This selection from the NCCN Clinical Practice Guidelines in Oncology (NCCN Guidelines) for Head and Neck Cancers focuses on glottic laryngeal cancer, which is the most common type of laryngeal cancer and has an excellent cure rate. The lymphatic drainage of the glottis is sparse, and early stage primaries rarely spread to regional nodes. Because hoarseness is an early symptom, most glottic laryngeal cancer is early stage at diagnosis. Updates to these guidelines for 2014 include revisions to “Principles of Radiation Therapy” for each site and “Principles of Surgery,” and the addition of a new section on “Principles of Dental Evaluation and Management.”

Full access

David G. Pfister, Kie-Kian Ang, David M. Brizel, Barbara Burtness, Anthony J. Cmelak, A. Dimitrios Colevas, Frank Dunphy, David W. Eisele, Jill Gilbert, Maura L. Gillison, Robert I. Haddad, Bruce H. Haughey, Wesley L. Hicks Jr., Ying J. Hitchcock, Merrill S. Kies, William M. Lydiatt, Ellie Maghami, Renato Martins, Thomas McCaffrey, Bharat B. Mittal, Harlan A. Pinto, John A. Ridge, Sandeep Samant, Giuseppe Sanguineti, David E. Schuller, Jatin P. Shah, Sharon Spencer, Andrea Trotti III, Randal S. Weber, Gregory Wolf and Frank Worden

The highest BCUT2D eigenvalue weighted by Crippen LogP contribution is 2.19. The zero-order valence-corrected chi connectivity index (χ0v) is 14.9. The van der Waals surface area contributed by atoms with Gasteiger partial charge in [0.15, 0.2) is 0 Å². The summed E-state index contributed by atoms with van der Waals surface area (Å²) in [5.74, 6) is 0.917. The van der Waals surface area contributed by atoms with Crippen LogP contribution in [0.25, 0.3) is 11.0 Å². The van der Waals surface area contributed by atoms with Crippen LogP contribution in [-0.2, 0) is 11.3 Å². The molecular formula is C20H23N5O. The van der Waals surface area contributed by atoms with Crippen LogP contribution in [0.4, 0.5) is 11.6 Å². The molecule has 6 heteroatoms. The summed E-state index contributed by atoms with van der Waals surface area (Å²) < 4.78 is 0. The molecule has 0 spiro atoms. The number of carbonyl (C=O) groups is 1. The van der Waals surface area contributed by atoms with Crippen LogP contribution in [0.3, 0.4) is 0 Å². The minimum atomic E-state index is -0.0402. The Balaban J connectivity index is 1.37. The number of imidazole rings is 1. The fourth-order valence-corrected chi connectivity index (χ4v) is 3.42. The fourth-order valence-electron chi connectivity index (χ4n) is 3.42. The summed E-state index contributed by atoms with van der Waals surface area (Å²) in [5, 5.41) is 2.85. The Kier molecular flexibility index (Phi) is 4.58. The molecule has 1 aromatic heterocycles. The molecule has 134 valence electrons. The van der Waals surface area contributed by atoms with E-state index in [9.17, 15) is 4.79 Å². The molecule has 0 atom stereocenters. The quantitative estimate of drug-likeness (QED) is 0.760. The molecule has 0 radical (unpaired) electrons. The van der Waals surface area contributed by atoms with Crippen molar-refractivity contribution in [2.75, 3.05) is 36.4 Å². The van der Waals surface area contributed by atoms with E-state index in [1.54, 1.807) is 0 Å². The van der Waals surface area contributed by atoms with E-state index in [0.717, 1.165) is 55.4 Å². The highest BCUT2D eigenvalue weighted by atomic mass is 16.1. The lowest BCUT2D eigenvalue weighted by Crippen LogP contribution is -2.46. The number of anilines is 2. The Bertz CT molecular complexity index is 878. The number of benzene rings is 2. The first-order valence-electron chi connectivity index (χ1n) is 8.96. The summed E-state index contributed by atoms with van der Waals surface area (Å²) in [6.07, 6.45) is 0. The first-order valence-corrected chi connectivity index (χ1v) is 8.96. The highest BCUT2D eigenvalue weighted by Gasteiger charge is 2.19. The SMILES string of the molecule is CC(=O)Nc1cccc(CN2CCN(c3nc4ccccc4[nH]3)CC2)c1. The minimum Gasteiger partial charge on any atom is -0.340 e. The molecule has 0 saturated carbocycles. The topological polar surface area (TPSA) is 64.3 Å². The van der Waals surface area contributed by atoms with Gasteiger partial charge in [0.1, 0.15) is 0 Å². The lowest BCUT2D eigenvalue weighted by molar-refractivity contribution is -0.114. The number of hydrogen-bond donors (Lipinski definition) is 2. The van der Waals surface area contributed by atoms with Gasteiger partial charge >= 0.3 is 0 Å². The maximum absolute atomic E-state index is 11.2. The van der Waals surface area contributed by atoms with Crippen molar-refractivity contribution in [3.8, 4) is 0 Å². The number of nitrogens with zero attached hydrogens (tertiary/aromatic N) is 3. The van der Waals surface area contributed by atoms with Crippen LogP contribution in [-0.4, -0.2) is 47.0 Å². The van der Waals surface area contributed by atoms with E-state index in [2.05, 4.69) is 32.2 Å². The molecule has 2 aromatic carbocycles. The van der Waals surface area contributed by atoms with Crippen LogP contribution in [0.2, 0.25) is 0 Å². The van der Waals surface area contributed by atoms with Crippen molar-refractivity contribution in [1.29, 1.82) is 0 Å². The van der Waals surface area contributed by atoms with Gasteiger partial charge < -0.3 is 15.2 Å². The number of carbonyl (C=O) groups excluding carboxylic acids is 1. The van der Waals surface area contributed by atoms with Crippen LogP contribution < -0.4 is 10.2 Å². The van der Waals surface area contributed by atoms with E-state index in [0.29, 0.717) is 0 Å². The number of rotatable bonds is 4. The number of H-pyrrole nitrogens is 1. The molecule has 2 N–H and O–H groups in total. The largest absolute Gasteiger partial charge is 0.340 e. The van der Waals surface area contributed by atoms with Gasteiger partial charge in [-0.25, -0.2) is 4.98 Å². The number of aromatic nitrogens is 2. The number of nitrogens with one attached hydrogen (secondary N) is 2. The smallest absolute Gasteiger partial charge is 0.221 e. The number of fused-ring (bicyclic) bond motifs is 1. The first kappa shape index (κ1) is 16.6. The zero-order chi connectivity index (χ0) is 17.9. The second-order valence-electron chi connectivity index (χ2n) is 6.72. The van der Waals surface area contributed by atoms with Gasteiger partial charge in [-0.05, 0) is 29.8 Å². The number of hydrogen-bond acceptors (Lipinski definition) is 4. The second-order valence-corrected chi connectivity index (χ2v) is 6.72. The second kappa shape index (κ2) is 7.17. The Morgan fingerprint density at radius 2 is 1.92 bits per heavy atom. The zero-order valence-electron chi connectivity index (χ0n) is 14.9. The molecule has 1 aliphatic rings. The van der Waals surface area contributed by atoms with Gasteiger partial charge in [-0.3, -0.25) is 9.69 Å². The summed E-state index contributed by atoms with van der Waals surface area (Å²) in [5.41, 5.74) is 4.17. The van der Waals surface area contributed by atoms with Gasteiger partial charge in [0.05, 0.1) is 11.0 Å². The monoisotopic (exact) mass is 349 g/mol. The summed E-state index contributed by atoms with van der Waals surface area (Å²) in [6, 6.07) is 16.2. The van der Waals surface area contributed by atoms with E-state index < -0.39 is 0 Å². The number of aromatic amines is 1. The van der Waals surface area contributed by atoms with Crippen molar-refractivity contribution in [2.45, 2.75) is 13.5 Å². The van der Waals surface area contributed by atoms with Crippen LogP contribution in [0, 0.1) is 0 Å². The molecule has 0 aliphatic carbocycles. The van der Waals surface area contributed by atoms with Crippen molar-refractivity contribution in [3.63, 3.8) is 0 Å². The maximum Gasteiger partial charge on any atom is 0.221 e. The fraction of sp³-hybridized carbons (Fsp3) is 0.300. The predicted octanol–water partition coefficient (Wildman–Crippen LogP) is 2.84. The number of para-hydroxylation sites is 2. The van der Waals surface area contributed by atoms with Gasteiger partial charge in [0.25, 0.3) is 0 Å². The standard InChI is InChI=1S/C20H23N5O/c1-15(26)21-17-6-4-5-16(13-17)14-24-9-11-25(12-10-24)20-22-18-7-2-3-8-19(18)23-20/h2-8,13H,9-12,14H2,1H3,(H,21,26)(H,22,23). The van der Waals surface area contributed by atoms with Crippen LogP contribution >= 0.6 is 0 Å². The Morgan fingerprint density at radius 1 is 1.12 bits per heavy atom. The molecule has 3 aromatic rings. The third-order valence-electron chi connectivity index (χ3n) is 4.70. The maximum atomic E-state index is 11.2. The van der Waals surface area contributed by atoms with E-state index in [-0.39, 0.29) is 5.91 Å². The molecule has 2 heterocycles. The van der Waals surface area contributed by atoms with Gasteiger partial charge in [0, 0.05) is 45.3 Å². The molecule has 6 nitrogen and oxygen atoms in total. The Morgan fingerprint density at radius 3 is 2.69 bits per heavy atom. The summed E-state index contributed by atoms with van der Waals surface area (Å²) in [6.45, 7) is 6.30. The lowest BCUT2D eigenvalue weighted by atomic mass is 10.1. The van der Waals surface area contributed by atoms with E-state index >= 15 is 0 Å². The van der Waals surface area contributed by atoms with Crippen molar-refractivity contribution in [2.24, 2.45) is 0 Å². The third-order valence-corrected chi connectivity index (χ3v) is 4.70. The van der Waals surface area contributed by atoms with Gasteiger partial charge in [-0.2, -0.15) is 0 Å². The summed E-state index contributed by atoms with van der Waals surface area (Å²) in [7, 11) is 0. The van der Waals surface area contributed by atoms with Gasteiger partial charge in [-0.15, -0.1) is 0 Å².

Full access

David G. Pfister, Kie-Kian Ang, David M. Brizel, Barbara A. Burtness, Anthony J. Cmelak, A. Dimitrios Colevas, Frank Dunphy, David W. Eisele, Jill Gilbert, Maura L. Gillison, Robert I. Haddad, Bruce H. Haughey, Wesley L. Hicks Jr., Ying J. Hitchcock, Merrill S. Kies, William M. Lydiatt, Ellie Maghami, Renato Martins, Thomas McCaffrey, Bharat B. Mittal, Harlan A. Pinto, John A. Ridge, Sandeep Samant, Giuseppe Sanguineti, David E. Schuller, Jatin P. Shah, Sharon Spencer, Andy Trotti III, Randal S. Weber, Gregory T. Wolf and Frank Worden

Full access